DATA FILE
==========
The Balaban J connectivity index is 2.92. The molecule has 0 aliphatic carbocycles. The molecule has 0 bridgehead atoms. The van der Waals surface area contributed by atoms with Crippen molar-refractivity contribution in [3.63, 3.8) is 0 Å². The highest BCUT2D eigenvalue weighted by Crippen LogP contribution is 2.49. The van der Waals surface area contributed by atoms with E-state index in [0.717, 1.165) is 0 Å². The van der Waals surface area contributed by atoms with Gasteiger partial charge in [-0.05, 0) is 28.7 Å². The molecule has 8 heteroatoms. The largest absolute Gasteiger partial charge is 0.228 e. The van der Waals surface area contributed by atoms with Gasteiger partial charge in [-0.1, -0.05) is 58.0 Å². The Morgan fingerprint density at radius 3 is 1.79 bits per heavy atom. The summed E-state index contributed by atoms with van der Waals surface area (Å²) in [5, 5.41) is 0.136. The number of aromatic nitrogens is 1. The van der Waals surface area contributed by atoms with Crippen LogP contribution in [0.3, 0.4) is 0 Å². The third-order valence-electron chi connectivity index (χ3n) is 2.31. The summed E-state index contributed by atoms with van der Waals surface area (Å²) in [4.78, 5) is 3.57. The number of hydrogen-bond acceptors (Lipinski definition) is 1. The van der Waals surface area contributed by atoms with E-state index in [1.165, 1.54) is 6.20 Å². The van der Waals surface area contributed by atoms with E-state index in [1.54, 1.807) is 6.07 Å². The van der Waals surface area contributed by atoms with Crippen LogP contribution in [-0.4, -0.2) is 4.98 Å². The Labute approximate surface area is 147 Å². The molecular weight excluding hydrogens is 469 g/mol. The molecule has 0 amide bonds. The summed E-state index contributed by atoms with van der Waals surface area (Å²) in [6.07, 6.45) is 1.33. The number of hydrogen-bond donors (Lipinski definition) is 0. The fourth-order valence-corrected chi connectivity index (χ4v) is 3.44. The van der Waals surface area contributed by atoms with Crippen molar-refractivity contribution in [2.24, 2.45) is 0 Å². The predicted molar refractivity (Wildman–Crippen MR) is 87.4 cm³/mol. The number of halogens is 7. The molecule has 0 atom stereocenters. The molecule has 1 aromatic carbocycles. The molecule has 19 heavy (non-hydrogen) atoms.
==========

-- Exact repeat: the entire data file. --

The Balaban J connectivity index is 2.92. The molecule has 0 aliphatic carbocycles. The molecule has 0 bridgehead atoms. The van der Waals surface area contributed by atoms with Crippen molar-refractivity contribution in [3.63, 3.8) is 0 Å². The highest BCUT2D eigenvalue weighted by Crippen LogP contribution is 2.49. The van der Waals surface area contributed by atoms with E-state index in [0.717, 1.165) is 0 Å². The van der Waals surface area contributed by atoms with Gasteiger partial charge in [-0.05, 0) is 28.7 Å². The molecule has 8 heteroatoms. The largest absolute Gasteiger partial charge is 0.228 e. The van der Waals surface area contributed by atoms with Gasteiger partial charge in [-0.1, -0.05) is 58.0 Å². The Morgan fingerprint density at radius 3 is 1.79 bits per heavy atom. The summed E-state index contributed by atoms with van der Waals surface area (Å²) in [5, 5.41) is 0.136. The number of aromatic nitrogens is 1. The van der Waals surface area contributed by atoms with Crippen LogP contribution in [0.3, 0.4) is 0 Å². The third-order valence-electron chi connectivity index (χ3n) is 2.31. The summed E-state index contributed by atoms with van der Waals surface area (Å²) in [4.78, 5) is 3.57. The number of hydrogen-bond acceptors (Lipinski definition) is 1. The van der Waals surface area contributed by atoms with E-state index in [1.165, 1.54) is 6.20 Å². The van der Waals surface area contributed by atoms with E-state index in [1.54, 1.807) is 6.07 Å². The van der Waals surface area contributed by atoms with Crippen LogP contribution in [-0.4, -0.2) is 4.98 Å². The Labute approximate surface area is 147 Å². The molecular weight excluding hydrogens is 469 g/mol. The molecule has 0 amide bonds. The summed E-state index contributed by atoms with van der Waals surface area (Å²) in [6.07, 6.45) is 1.33. The number of hydrogen-bond donors (Lipinski definition) is 0. The fourth-order valence-corrected chi connectivity index (χ4v) is 3.44. The van der Waals surface area contributed by atoms with Crippen molar-refractivity contribution in [2.24, 2.45) is 0 Å². The predicted molar refractivity (Wildman–Crippen MR) is 87.4 cm³/mol. The number of halogens is 7. The molecule has 0 atom stereocenters. The molecule has 1 aromatic carbocycles. The molecule has 19 heavy (non-hydrogen) atoms.